Figurative language processing in atypical populations: the ASD perspective
Saldaña Sage, David
|Department||Universidad de Sevilla. Departamento de Psicología Evolutiva y de la Educación|
|Published in||Frontiers in Human Neuroscience, 9, 1-11|
|Abstract||This paper is intended to provide a critical overview of experimental and clinical research documenting problems in figurative language processing in atypical populations with a focus on the Autistic Spectrum. Research in the comprehension and proce...
This paper is intended to provide a critical overview of experimental and clinical research documenting problems in figurative language processing in atypical populations with a focus on the Autistic Spectrum. Research in the comprehension and processing of figurative language in autism invariably documents problems in this area. The greater paradox is that even at the higher end of the spectrum or in the cases of linguistically talented individuals with Asperger syndrome, where structural language competence is intact, problems with extended language persist. If we assume that figurative and extended uses of language essentially depend on the perception and processing of more concrete core concepts and phenomena, the commonly observed failure in atypical populations to understand figurative language remains a puzzle. Various accounts have been offered to explain this issue, ranging from linking potential failure directly to overall structural language competence (Norbury, 2005; Brock et al., 2008) to right-hemispheric involvement (Gold and Faust, 2010). We argue that the dissociation between structural language and figurative language competence in autism should be sought in more general cognitive mechanisms and traits in the autistic phenotype (e.g., in terms of weak central coherence, Vulchanova et al., 2012b), as well as failure at on-line semantic integration with increased complexity and diversity of the stimuli (Coulson and Van Petten, 2002). This perspective is even more compelling in light of similar problems in a number of conditions, including both acquired (e.g., Aphasia) and developmental disorders (Williams Syndrome). This dissociation argues against a simple continuity view of language interpretation.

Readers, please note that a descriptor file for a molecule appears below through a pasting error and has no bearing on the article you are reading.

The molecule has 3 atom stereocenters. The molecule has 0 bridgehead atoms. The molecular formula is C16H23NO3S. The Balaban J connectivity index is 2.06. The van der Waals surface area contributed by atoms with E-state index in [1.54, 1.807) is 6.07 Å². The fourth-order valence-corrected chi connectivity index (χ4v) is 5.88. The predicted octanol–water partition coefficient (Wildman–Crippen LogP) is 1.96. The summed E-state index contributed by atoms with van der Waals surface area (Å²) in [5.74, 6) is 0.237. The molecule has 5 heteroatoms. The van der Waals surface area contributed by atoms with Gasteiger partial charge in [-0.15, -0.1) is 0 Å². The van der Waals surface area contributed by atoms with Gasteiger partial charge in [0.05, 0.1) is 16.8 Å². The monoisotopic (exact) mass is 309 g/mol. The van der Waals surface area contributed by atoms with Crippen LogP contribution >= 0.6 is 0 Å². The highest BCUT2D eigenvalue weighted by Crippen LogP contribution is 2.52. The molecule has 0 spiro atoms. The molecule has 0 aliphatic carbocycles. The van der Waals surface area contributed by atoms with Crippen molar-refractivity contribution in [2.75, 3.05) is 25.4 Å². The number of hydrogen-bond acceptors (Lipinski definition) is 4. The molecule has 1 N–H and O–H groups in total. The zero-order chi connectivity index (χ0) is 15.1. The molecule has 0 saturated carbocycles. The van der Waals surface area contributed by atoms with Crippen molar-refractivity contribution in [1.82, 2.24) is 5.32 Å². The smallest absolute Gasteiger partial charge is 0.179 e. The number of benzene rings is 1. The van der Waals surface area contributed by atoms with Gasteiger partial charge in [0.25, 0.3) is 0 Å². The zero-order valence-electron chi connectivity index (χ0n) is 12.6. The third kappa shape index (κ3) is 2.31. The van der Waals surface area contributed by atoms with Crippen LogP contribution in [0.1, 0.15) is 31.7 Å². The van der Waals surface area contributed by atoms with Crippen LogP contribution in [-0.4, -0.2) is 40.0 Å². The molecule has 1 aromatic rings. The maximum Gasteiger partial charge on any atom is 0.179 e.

DOI: 10.3389/fnhum.2015.00024Editor´s version: http://dx.doi.org/10.3389/fnhum.2015.00024
Editor´s version: http://dx.doi.org/10.3389/fnhum.2015.00024